Clear skies in the forecast for Perseid meteor shower's peak
The Perseid meteor shower will peak this Friday night. WMRA's Randi B. Hagi got some viewing tips from WTOP's space reporter.
The Perseids come around once every year – or, better put, we come around to them.
GREG REDFERN: A meteor shower is what occurs when the Earth, in its travel around the sun … encounters debris streams that come from comets, which are icy snowballs shedding stuff into space, and one asteroid comet.
Greg Redfern, a.k.a. Sky Guy Greg, is an author and astronomy educator.
REDFERN: So the Earth passes through these well-established debris streams, and we get to see what people call falling stars, shooting stars … a great sky spectacle.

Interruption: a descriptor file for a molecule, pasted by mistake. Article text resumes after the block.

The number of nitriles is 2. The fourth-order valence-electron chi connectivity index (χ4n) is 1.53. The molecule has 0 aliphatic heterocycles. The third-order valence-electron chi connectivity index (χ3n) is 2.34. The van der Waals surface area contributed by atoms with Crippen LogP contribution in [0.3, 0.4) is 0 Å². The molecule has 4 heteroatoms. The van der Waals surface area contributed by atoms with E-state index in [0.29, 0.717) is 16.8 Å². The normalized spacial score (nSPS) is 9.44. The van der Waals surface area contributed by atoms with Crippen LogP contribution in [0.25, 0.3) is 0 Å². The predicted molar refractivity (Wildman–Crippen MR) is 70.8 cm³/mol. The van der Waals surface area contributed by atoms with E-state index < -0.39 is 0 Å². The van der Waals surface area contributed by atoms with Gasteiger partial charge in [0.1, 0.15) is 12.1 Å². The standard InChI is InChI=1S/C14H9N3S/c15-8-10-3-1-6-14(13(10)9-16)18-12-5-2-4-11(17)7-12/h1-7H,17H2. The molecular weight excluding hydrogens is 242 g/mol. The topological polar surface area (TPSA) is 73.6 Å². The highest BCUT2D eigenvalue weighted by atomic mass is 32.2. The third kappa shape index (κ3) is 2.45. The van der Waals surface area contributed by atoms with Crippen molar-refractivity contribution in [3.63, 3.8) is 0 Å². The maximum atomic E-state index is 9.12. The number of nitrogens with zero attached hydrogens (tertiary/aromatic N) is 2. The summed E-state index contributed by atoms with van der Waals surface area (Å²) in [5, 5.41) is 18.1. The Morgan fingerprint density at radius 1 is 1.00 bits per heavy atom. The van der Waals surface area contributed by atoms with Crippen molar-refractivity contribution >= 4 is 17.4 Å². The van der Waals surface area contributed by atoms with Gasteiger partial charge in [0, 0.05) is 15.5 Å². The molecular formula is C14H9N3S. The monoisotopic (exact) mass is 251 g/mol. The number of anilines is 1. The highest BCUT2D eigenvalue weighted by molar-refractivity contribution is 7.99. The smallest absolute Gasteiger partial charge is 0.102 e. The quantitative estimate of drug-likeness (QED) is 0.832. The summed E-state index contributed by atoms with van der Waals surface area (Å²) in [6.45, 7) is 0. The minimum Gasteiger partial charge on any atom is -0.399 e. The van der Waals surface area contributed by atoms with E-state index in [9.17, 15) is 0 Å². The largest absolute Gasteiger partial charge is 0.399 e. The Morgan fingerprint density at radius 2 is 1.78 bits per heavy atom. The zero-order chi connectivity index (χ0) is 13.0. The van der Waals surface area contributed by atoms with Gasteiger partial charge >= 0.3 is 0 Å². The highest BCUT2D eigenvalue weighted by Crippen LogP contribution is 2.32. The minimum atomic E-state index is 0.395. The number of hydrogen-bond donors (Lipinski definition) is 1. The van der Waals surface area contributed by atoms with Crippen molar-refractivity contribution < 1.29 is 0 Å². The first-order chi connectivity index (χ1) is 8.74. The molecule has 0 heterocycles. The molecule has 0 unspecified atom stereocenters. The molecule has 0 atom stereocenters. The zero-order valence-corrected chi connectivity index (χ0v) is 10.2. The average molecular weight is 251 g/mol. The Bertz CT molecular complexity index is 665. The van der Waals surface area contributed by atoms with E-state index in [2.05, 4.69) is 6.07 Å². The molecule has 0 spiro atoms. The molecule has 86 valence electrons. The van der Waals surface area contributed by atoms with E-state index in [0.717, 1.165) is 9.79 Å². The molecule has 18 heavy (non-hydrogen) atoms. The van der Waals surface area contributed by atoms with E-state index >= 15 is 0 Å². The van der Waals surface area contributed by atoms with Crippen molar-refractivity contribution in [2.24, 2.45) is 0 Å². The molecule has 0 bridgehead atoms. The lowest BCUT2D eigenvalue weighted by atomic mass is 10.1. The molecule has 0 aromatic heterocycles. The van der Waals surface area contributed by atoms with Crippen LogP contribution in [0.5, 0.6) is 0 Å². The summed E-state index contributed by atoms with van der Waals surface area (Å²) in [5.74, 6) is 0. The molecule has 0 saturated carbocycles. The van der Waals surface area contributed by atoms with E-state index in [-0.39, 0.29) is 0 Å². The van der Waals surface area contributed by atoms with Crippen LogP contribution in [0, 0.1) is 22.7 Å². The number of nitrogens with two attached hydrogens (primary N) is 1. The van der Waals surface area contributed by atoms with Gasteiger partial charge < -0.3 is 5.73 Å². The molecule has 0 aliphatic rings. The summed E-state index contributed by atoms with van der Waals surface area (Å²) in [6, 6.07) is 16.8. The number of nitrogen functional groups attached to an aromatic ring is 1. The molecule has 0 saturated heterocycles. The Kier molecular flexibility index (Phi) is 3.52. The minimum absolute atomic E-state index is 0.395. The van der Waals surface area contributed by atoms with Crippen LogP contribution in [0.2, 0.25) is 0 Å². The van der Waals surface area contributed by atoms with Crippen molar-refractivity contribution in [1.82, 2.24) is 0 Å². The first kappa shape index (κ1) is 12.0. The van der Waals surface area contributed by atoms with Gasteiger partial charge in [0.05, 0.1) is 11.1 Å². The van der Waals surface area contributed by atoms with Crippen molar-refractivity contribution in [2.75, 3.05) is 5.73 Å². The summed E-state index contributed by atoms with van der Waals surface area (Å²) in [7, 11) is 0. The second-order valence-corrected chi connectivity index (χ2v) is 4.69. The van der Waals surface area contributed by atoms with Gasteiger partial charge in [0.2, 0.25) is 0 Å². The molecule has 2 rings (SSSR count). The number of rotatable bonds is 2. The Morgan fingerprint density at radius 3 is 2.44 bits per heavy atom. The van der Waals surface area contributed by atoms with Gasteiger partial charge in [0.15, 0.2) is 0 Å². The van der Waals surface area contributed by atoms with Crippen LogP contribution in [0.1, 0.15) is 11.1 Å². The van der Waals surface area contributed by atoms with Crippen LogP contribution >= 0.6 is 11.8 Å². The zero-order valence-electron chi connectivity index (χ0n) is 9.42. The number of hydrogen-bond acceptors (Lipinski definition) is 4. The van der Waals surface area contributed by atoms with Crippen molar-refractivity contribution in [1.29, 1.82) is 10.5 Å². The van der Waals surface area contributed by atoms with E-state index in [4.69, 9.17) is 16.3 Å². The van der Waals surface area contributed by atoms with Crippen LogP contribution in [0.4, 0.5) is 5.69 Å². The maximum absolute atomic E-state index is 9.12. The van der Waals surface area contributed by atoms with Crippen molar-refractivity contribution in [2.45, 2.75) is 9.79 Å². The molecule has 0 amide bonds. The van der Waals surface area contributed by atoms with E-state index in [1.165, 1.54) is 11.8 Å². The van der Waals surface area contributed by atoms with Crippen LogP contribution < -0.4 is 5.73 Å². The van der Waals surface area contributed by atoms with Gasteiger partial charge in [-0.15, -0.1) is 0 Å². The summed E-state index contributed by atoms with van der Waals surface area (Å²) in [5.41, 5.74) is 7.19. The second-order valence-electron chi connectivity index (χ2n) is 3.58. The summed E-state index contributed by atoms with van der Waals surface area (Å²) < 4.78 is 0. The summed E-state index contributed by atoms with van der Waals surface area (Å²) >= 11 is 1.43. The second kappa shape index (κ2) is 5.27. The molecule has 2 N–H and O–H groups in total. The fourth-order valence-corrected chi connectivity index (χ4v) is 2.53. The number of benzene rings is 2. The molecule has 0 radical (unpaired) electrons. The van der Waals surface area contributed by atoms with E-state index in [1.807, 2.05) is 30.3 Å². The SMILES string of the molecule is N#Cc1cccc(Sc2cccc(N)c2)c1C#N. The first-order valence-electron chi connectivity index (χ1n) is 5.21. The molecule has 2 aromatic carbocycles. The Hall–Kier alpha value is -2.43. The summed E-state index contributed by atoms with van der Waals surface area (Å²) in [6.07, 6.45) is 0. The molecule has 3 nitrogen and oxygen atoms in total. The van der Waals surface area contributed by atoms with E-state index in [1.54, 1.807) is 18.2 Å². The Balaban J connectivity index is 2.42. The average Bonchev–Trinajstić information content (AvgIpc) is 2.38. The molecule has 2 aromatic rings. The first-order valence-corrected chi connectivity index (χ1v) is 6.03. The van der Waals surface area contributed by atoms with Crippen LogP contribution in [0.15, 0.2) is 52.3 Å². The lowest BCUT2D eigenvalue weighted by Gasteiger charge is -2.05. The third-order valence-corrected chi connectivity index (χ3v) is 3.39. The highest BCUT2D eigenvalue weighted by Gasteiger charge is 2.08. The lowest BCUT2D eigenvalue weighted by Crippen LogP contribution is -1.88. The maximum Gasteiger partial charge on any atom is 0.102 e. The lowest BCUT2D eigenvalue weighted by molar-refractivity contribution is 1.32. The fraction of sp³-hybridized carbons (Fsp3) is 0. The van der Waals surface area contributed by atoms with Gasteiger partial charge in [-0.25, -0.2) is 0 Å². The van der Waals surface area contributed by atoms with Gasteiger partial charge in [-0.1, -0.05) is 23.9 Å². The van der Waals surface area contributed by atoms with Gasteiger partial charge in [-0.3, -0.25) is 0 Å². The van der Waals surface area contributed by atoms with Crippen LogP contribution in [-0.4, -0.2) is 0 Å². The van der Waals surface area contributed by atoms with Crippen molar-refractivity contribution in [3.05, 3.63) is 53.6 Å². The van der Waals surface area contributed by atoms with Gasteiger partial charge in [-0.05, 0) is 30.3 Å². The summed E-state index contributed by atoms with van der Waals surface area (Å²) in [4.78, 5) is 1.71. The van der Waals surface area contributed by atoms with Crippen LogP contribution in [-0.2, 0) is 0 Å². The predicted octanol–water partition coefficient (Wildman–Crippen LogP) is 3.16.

The shower is set to peak on Friday at 9 p.m., and even though it'll be a full moon that night, Redfern said there will still be plenty of meteorites to see through Saturday morning.
REDFERN: So, yes, we'll have the numbers reduced perhaps by 50%, to maybe where we see 25 instead of maybe 50 an hour, but it's still worth getting out and seeing.
Clear skies are in the forecast for our area that night. Another piece of good news is, even if you live in a city, you'll still be able to see the shower.
REDFERN: The nice thing about getting away from the city is you can kind of relax. It might be a little bit quieter. But, hey – [sings] up on the roof – in the city, if you have access to that, or a parking garage on the top, something that gives you a clear, unfettered view … is your best bet.
Redfern will be at the Shenandoah National Park as a presenter during the annual Night Sky Festival August 19th through the 21st.